Copper(II) hydroxide

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Copper(II) hydroxide
Copper hydroxide.jpg
IUPAC name
Copper(II) hydroxide
Other names
Copper dihydroxide
Cupric hydroxide
Molar mass 97.561 g/mol
Appearance Blue solid
Odor Odorless
Density 3.368 g/cm3
Melting point 80 °C (176 °F; 353 K) (decomposes to CuO)
Boiling point Decomposes
Almost insoluble
Solubility Reacts with acids, bases, halogens, SO2
Insoluble in organic solvents
Vapor pressure ~0 mmHg
108 J·mol−1·K−1
−450 kJ/mol
Safety data sheet Sigma-Aldrich
Flash point Non-flammable
Lethal dose or concentration (LD, LC):
1000 mg/kg (rat, oral)
Related compounds
Related compounds
Copper(II) oxide
Except where otherwise noted, data are given for materials in their standard state (at 25 °C [77 °F], 100 kPa).
Infobox references

Copper (II) hydroxide is the inorganic compound with chemical formula Cu(OH)2. It is more reactive than copper(II) carbonate or copper(II) oxide, making it a preferred starting point for other copper compounds.



Copper(II) hydroxide is an reactive hydroxide of copper. It can be converted to other copper compounds by acidification.

Cu(OH)2 + HX → CuX + 2 H2O

Depending on how it was made, a sample of copper(II) hydroxide may readily absorb carbon dioxide from the air, converting to copper(II) carbonate, or give off water, dehydrating to copper(II) oxide. The latter occurs more readily in basic conditions. If properly dried, however, it reacts much less easily with its surroundings.


The appearance of copper(II) hydroxide can vary enormously depending on the route of its preparation. It varies in consistency from voluminous and gelatinous or waxy when freshly precipitated to a chalky powder when dried. It can vary in color from a pale blue to more intense blue hues, but the most commonly encountered colors are dingy blue-green or blue-gray, often as a result of the presence of other copper compounds produced by reaction with the atmosphere.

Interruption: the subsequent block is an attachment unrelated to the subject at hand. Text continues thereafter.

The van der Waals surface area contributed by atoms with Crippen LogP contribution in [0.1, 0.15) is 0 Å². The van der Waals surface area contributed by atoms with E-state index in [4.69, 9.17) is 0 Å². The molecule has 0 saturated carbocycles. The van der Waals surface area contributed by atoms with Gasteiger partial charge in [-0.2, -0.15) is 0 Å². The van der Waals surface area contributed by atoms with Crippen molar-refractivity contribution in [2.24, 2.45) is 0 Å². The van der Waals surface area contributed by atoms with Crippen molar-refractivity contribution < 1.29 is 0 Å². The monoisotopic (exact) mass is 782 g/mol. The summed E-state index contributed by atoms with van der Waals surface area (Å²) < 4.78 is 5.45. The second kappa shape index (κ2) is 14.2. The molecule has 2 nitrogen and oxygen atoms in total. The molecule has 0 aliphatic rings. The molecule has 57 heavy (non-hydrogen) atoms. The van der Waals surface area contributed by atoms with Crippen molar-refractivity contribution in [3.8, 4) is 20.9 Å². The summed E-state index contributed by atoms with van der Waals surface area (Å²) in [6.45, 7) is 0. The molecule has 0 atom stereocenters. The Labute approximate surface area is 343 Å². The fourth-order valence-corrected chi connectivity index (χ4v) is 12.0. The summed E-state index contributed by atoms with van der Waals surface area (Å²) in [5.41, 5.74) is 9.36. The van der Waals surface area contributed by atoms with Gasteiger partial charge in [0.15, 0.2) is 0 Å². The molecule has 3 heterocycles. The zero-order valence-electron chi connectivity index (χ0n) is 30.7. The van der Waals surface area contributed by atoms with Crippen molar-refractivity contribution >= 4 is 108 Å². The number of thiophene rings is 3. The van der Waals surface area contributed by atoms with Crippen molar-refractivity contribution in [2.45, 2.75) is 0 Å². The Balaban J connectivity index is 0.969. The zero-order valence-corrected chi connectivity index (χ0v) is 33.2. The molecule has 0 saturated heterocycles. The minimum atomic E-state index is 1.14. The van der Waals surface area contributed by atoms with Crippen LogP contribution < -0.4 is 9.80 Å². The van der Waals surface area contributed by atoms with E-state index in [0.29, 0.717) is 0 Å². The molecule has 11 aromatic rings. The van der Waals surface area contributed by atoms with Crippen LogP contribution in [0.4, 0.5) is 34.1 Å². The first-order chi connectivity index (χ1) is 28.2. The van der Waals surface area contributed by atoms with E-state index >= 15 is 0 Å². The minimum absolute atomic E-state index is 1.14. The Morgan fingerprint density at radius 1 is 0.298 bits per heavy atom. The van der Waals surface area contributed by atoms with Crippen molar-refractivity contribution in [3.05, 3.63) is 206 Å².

Copper hydroxide can be purchased as fungicide. It is also sold by many chemical suppliers.


Copper(II) hydroxide can be made by adding very dilute sodium hydroxide to a soluble copper(II) salt, and not the other way around. The hydroxide precipitates, with the best samples precipitating in colder solutions. In excessively basic conditions, the hydroxide formed will rapidly convert to copper(II) oxide, which is exacerbated by heating.

If aqueous ammonia is used instead of sodium hydroxide, the copper(II) hydroxide precipitated has much greater air stability, but if excess ammonia is added, the hydroxide will begin to dissolve, forming the deep blue tetraammine copper(II) complex. A diluted solution of sodium hydroxide is then added to precipitate the copper(II) hydroxide from the solution, and this route has the advantage of preventing local hotspots which cause the formation of copper(II) oxide.[1]

Very pure copper hydroxide can also be made via electrolysis of water with a copper anode, containing small amounts of sodium sulfate.[2]




Copper hydroxide is mostly safe, but oral and skin exposure should be limited when wet, as it is sparingly soluble, and the general trend among soluble copper compounds is that they act as irritants and are mildly toxic. Dilute hydrochloric acid in the stomach may react with copper(II) hydroxide to form copper(II) chloride, which is more of a concern.


Dry copper hydroxide should be stored in closed plastic bottles.


Copper hydroxide can be reduced to elemental copper.


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